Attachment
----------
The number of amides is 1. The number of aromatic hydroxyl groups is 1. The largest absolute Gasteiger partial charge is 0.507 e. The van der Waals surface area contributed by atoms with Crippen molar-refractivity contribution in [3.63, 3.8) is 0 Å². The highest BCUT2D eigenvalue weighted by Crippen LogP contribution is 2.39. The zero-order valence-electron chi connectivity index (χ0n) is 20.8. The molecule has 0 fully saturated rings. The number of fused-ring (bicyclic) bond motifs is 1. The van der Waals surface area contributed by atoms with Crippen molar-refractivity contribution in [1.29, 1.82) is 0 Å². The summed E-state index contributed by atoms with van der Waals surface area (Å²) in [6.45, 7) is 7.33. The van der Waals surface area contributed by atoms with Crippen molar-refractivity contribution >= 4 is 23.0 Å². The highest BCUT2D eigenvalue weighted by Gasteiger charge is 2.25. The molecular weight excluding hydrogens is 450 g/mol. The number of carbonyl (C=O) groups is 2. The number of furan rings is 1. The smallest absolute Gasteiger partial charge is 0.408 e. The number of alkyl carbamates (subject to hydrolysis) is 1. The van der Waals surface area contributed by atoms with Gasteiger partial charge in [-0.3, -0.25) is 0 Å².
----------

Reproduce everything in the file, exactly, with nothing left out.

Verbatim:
The number of amides is 1. The number of aromatic hydroxyl groups is 1. The largest absolute Gasteiger partial charge is 0.507 e. The van der Waals surface area contributed by atoms with Crippen molar-refractivity contribution in [3.63, 3.8) is 0 Å². The highest BCUT2D eigenvalue weighted by Crippen LogP contribution is 2.39. The zero-order valence-electron chi connectivity index (χ0n) is 20.8. The molecule has 0 fully saturated rings. The number of fused-ring (bicyclic) bond motifs is 1. The van der Waals surface area contributed by atoms with Crippen molar-refractivity contribution in [1.29, 1.82) is 0 Å². The summed E-state index contributed by atoms with van der Waals surface area (Å²) in [6.45, 7) is 7.33. The van der Waals surface area contributed by atoms with Crippen molar-refractivity contribution >= 4 is 23.0 Å². The highest BCUT2D eigenvalue weighted by Gasteiger charge is 2.25. The molecular weight excluding hydrogens is 450 g/mol. The number of carbonyl (C=O) groups is 2. The number of furan rings is 1. The smallest absolute Gasteiger partial charge is 0.408 e. The number of alkyl carbamates (subject to hydrolysis) is 1. The van der Waals surface area contributed by atoms with Gasteiger partial charge in [-0.3, -0.25) is 0 Å².